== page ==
Message from the Dean – March 4, 2019

First some good news:

The work we do at our performing arts venues continues to be appreciated and respected around the area. Edmond Sun readers have selected the UCO Jazz Lab for two SunShine awards as “Best Place for Live Music” and “Best Concert Venue” while also selecting Mitchell Hall Theatre as the “Best Place for Live Theatre.” All of this year’s awards can be seen in this week’s paper as well as online.

Now a story:

In the spring of 1978, my parents moved from Minnesota to Michigan. My dad, who owned a construction company, was feeling the pinch of a downturn in the housing market, and took a position as a carpenter foreman at Andrews University. My parents packed themselves and all our worldly belongings in a moving van, leaving me at Maplewood Academy, a Seventh-Day-Adventist boarding school. I spent my 16th summer making roll-top desks at the Harris Pine Mills furniture factory where I joined a handful of fellow, sawdust-covered, adolescent seasonal workers. Child labor laws were looser back in the 1970’s. We bunked in the academy dormitory, scarfed down breakfast at the school cafeteria and grabbed a pre-made sack lunch before being bussed to the factory for our shift. The bus returned us to campus after work, where we spent unsupervised evenings engaging in teenage mischief. The schedule was pure blue-collar, daylong shifts, two breaks and lunch. We worked for minimum wage, minus 50% deducted straight to the school bill. The labor was repetitive, but for a teenager suddenly on his own, there was a heady, euphoric sense of independence. That December, I visited Michigan for Christmas. My dad used a green 1974 Camaro as a lure, and I bit, moving to Michigan to live with my family again. At the halfway point of my sophomore year, I took on the identity of “new kid” at Andrews Academy, driving myself to school every day in that green Camaro, hoping it would function as an enhancement to my dating potential.

While standing in the cafeteria line at my new school a couple months later, I was surprised when the Principal, Dr. Orrison, invited me to attend a leadership camp. My previous leadership experience was probably best described as “ringleader”, and frequently involved skirting or breaking an extensive list of boarding school rules and policies. Back at Maplewood Academy, shortly after I transferred to high school in Michigan, a pair of my cousins and our entire friend group were suspended or expelled for an incident involving an excess of Southern Comfort during a school sanctioned ski excursion. As John Bradford aptly said, “There but for the grace of God, go I.” When singled out as a potential leader at my new school, I was proud, but baffled. Principal Orrison identified nascent character traits in me that were previously undiscovered, or unremarked upon. He looked beyond my teenage penchant for vagrancy and sarcastic disrespect for authority, and encouraged maturation without berating me for past failures. There was power in having that potential recognized. It expanded the perception I possessed of my own abilities, and became a magnetic north for my internal compass.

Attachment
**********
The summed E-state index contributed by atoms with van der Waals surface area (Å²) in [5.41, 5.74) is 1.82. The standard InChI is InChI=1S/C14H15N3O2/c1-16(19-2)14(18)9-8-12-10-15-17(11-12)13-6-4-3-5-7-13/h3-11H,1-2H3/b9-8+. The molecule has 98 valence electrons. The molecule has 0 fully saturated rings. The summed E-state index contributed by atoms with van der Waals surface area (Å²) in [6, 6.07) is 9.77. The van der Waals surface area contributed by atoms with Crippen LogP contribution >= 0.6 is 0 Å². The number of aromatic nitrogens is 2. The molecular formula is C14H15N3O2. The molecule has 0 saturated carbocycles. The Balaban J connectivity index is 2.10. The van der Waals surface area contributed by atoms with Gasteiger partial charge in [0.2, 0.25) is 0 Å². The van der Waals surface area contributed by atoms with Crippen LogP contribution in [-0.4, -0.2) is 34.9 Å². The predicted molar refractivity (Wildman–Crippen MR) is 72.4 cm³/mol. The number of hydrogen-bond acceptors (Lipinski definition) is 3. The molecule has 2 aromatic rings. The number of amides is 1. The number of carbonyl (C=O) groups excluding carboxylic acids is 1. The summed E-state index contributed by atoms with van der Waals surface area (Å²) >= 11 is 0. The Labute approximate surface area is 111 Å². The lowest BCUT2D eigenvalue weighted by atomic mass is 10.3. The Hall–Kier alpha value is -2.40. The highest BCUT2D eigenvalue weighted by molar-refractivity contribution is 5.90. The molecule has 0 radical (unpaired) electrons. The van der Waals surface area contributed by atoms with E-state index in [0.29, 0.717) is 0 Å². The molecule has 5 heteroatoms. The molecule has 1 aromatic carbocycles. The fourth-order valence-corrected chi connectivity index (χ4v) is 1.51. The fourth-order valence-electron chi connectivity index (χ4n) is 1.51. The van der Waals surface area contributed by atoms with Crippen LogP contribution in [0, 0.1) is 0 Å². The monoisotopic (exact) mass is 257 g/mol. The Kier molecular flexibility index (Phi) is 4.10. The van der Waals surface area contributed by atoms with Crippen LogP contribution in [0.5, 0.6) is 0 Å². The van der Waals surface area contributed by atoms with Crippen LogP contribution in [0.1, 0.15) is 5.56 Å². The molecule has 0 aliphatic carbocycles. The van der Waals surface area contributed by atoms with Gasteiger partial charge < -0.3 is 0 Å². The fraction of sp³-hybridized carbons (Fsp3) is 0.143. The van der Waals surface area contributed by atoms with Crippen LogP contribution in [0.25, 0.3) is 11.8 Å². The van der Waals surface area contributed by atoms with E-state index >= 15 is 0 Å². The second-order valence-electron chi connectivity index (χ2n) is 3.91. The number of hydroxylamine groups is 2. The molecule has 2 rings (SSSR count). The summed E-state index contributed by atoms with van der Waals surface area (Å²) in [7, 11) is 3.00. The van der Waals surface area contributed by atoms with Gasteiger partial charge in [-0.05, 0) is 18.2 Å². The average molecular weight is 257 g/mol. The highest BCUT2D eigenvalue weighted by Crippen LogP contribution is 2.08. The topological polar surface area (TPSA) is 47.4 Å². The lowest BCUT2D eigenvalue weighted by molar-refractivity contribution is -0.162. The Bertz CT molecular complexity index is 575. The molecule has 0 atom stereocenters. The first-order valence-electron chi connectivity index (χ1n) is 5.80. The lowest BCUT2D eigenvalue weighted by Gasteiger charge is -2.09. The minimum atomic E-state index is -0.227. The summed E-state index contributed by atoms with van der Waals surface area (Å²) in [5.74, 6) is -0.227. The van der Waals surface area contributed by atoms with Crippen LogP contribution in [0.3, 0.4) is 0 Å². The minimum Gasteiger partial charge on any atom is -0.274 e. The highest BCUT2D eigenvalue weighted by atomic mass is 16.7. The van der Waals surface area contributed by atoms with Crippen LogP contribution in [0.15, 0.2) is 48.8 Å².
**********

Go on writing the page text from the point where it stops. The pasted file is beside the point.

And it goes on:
The study of leadership types and effectiveness has become a cottage industry in the last decade. There is an abundance of literature dedicated to the maximization of leadership potential. Numerous sociological studies examine the advantages of various styles of management in corporate and educational settings. In fact, a helpful faculty member sent me a link to a recent New York Times article on this subject, titled “When the Bully is the Boss”.

I greeted the opportunity to read this particular article with a degree of defensiveness because it examines the management styles of notoriously harsh, volatile, and high-handed bosses. Naturally, I hope faculty and staff identify me as helpful, encouraging, fair-minded and positive, but self-perceptions are frequently inaccurate. One study includes a telling list of common traits possessed by leaders who emerge organically within a group.  These comprise a healthy ego, a sense of entitlement, and the moral conviction necessary for decisive decision-making in difficult situations. With time, the traits that are essential for successful leadership can breed overconfidence and an internalization of the belief in one’s superiority. Boldness becomes recklessness, confidence becomes conceit, and the boss becomes a bully. According to the article, there is no evidence that tougher bosses achieve better results. Less “demanding”, more “nurturing” are ingredients to long term success, along with a dollop of patience and a large helping of empathy. Achieving that mix is now on my rolodex of leadership goals.

Every teacher is also a boss. Similar to administrative leadership, effective teaching demands both a healthy ego and self-confidence, with the attendant dangers associated with those attributes. Our students are works in progress. They will overreact, under-react and behave in unfathomable ways. Exasperation with these foibles easily leads to impatience. In spite of conduct that may seem disrespectful, inexplicable, or maddening it is our job to scaffold our students from where they are, to where they can be. During the 30 years I spent teaching, I often remarked that my essential function was to turn 18-year-olds into 22-year-olds. It is a tricky and demanding job to help young adults make that transition. The anecdotal evidence I have observed demonstrates no proof that teachers who “demand” excellence are more likely to achieve it than professors who “nurture” it. I am thankful for the teachers and administrators who patiently overlooked my adolescent faults and encouraged me to succeed, and I am grateful for current colleagues who inspire CFAD students to realize their potential every day.

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